## LESSWRONGLW

[anonymous]7y1

And all it takes is to let go of one outdated idea, which is, like Aristotle's impetus, ripe for discarding.

This is not at all important to your point, but the impetus theory of motion was developed by John Philoponus in the 6th century as an attack on Aristotle's own theory of motion. It was part of a broadly Aristotelian programme, but its not something Aristotle developed. Aristotle himself has only traces of a dynamical theory (the theory being attacked by Philoponus is sort of an off-hand remark), and he concerned himself mostly with what we would probably call kinematics. The Aristotelian principle carried through in Philoponus' theory is the principle that motion requires the simultaneous action of a mover, which is false with respect to motion but true with respect to acceleration. In fact, if you replace 'velocity' with 'acceleration' in a certain passage of the Physics, you get F=ma. So we didn't exactly discard Aristotle's (or Philoponus') theory, important precursors as they were to the idea of inertia.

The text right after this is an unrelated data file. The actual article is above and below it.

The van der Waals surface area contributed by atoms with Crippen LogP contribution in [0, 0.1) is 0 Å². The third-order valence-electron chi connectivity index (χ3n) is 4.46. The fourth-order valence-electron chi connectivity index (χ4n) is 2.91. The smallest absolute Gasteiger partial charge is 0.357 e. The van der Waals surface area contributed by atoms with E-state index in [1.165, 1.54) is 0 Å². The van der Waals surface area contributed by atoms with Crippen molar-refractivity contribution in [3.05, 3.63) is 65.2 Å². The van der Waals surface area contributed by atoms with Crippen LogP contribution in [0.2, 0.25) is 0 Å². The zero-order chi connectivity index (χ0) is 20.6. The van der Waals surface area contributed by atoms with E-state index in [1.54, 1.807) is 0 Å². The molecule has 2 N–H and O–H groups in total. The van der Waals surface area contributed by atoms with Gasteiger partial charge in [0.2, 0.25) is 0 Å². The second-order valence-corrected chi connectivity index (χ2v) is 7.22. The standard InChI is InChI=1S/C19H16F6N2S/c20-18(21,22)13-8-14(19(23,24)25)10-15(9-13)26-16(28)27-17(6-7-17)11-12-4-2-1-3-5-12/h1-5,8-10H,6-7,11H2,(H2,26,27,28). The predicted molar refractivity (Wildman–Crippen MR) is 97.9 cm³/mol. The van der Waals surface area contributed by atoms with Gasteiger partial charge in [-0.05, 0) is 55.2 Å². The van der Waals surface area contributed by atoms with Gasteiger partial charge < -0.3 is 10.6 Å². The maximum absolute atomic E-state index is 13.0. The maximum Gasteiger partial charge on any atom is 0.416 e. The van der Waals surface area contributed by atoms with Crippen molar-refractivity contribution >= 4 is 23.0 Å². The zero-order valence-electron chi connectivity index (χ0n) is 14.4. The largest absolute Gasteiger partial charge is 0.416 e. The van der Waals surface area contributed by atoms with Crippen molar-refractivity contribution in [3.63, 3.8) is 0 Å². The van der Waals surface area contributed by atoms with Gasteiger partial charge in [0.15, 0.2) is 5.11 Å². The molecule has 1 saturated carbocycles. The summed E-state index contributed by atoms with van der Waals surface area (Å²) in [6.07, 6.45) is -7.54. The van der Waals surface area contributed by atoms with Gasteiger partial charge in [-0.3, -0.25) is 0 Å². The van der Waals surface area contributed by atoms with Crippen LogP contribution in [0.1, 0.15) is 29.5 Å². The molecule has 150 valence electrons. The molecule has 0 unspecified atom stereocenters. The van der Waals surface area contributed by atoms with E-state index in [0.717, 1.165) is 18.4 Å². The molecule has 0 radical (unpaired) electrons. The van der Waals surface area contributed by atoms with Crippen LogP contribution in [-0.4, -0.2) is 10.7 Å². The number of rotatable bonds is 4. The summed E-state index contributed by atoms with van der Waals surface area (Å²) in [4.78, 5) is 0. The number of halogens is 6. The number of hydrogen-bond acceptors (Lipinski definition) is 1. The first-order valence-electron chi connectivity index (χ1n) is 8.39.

In fact, if you replace 'velocity' with 'acceleration' in a certain passage of the Physics, you get F=ma.

That kind of replacement seems like a serious type error - velocity is not really anything like acceleration. Like saying that if you replace P with zero, you can prove P = NP.

# 27

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